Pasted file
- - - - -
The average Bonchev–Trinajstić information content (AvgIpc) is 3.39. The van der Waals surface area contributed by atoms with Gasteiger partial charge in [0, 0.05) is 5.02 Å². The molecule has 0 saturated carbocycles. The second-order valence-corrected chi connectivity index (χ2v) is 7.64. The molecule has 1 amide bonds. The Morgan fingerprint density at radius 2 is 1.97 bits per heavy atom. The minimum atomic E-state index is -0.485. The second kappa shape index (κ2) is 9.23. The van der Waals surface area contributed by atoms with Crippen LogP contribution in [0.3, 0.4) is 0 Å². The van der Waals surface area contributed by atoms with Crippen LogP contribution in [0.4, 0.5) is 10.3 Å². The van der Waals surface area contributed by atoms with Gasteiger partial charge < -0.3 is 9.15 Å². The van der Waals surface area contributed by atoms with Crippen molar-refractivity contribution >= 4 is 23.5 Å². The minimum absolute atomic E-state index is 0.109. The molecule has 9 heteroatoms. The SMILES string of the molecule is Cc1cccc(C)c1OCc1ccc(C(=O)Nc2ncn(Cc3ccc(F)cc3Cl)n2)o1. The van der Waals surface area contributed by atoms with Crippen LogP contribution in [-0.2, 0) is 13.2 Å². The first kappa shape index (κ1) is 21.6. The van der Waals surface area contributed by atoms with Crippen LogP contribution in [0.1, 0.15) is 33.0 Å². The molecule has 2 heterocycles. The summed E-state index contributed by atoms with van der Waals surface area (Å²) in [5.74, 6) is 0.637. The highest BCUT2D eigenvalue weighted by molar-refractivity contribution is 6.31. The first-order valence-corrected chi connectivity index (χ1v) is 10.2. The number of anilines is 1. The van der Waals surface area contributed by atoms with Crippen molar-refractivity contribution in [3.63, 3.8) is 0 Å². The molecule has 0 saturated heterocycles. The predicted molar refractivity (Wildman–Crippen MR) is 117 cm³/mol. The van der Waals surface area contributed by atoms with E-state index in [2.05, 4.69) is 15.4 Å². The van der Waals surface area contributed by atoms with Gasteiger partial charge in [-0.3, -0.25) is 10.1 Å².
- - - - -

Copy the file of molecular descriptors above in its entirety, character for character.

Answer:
The average Bonchev–Trinajstić information content (AvgIpc) is 3.39. The van der Waals surface area contributed by atoms with Gasteiger partial charge in [0, 0.05) is 5.02 Å². The molecule has 0 saturated carbocycles. The second-order valence-corrected chi connectivity index (χ2v) is 7.64. The molecule has 1 amide bonds. The Morgan fingerprint density at radius 2 is 1.97 bits per heavy atom. The minimum atomic E-state index is -0.485. The second kappa shape index (κ2) is 9.23. The van der Waals surface area contributed by atoms with Crippen LogP contribution in [0.3, 0.4) is 0 Å². The van der Waals surface area contributed by atoms with Crippen LogP contribution in [0.4, 0.5) is 10.3 Å². The van der Waals surface area contributed by atoms with Gasteiger partial charge < -0.3 is 9.15 Å². The van der Waals surface area contributed by atoms with Crippen molar-refractivity contribution >= 4 is 23.5 Å². The minimum absolute atomic E-state index is 0.109. The molecule has 9 heteroatoms. The SMILES string of the molecule is Cc1cccc(C)c1OCc1ccc(C(=O)Nc2ncn(Cc3ccc(F)cc3Cl)n2)o1. The van der Waals surface area contributed by atoms with Crippen LogP contribution in [-0.2, 0) is 13.2 Å². The first kappa shape index (κ1) is 21.6. The van der Waals surface area contributed by atoms with Crippen LogP contribution in [0.1, 0.15) is 33.0 Å². The molecule has 2 heterocycles. The summed E-state index contributed by atoms with van der Waals surface area (Å²) in [5.74, 6) is 0.637. The highest BCUT2D eigenvalue weighted by molar-refractivity contribution is 6.31. The first-order valence-corrected chi connectivity index (χ1v) is 10.2. The number of anilines is 1. The van der Waals surface area contributed by atoms with Crippen molar-refractivity contribution in [3.63, 3.8) is 0 Å². The molecule has 0 saturated heterocycles. The predicted molar refractivity (Wildman–Crippen MR) is 117 cm³/mol. The van der Waals surface area contributed by atoms with E-state index in [2.05, 4.69) is 15.4 Å². The van der Waals surface area contributed by atoms with Gasteiger partial charge in [-0.3, -0.25) is 10.1 Å².